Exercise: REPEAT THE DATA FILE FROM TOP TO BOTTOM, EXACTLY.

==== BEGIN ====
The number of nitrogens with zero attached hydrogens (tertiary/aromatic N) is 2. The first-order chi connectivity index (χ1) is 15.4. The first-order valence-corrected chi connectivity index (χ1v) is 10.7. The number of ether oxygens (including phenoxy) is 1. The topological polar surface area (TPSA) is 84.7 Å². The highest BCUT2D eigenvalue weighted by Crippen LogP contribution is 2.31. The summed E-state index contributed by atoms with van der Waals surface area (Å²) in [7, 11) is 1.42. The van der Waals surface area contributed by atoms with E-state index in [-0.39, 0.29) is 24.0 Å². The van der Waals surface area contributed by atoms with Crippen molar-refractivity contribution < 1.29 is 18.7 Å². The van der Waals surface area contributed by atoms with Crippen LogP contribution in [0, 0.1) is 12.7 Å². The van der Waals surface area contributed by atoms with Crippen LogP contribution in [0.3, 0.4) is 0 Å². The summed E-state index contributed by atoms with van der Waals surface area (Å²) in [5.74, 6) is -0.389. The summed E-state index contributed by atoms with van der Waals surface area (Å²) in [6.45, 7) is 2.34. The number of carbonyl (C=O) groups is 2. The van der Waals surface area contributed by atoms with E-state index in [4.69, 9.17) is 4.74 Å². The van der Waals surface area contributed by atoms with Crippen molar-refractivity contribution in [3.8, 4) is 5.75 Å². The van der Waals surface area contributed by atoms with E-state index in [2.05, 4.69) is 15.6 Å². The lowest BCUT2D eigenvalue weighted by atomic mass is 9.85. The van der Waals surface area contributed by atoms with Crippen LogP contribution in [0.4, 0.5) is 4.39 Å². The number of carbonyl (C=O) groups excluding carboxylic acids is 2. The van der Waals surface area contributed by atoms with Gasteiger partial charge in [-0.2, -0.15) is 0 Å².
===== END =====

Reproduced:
The number of nitrogens with zero attached hydrogens (tertiary/aromatic N) is 2. The first-order chi connectivity index (χ1) is 15.4. The first-order valence-corrected chi connectivity index (χ1v) is 10.7. The number of ether oxygens (including phenoxy) is 1. The topological polar surface area (TPSA) is 84.7 Å². The highest BCUT2D eigenvalue weighted by Crippen LogP contribution is 2.31. The summed E-state index contributed by atoms with van der Waals surface area (Å²) in [7, 11) is 1.42. The van der Waals surface area contributed by atoms with E-state index in [-0.39, 0.29) is 24.0 Å². The van der Waals surface area contributed by atoms with Crippen molar-refractivity contribution < 1.29 is 18.7 Å². The van der Waals surface area contributed by atoms with Crippen LogP contribution in [0, 0.1) is 12.7 Å². The van der Waals surface area contributed by atoms with Crippen LogP contribution in [0.3, 0.4) is 0 Å². The summed E-state index contributed by atoms with van der Waals surface area (Å²) in [5.74, 6) is -0.389. The summed E-state index contributed by atoms with van der Waals surface area (Å²) in [6.45, 7) is 2.34. The number of carbonyl (C=O) groups is 2. The van der Waals surface area contributed by atoms with E-state index in [4.69, 9.17) is 4.74 Å². The van der Waals surface area contributed by atoms with Crippen molar-refractivity contribution in [3.8, 4) is 5.75 Å². The van der Waals surface area contributed by atoms with E-state index in [2.05, 4.69) is 15.6 Å². The lowest BCUT2D eigenvalue weighted by atomic mass is 9.85. The van der Waals surface area contributed by atoms with Crippen LogP contribution in [0.4, 0.5) is 4.39 Å². The number of carbonyl (C=O) groups excluding carboxylic acids is 2. The van der Waals surface area contributed by atoms with Gasteiger partial charge in [-0.2, -0.15) is 0 Å².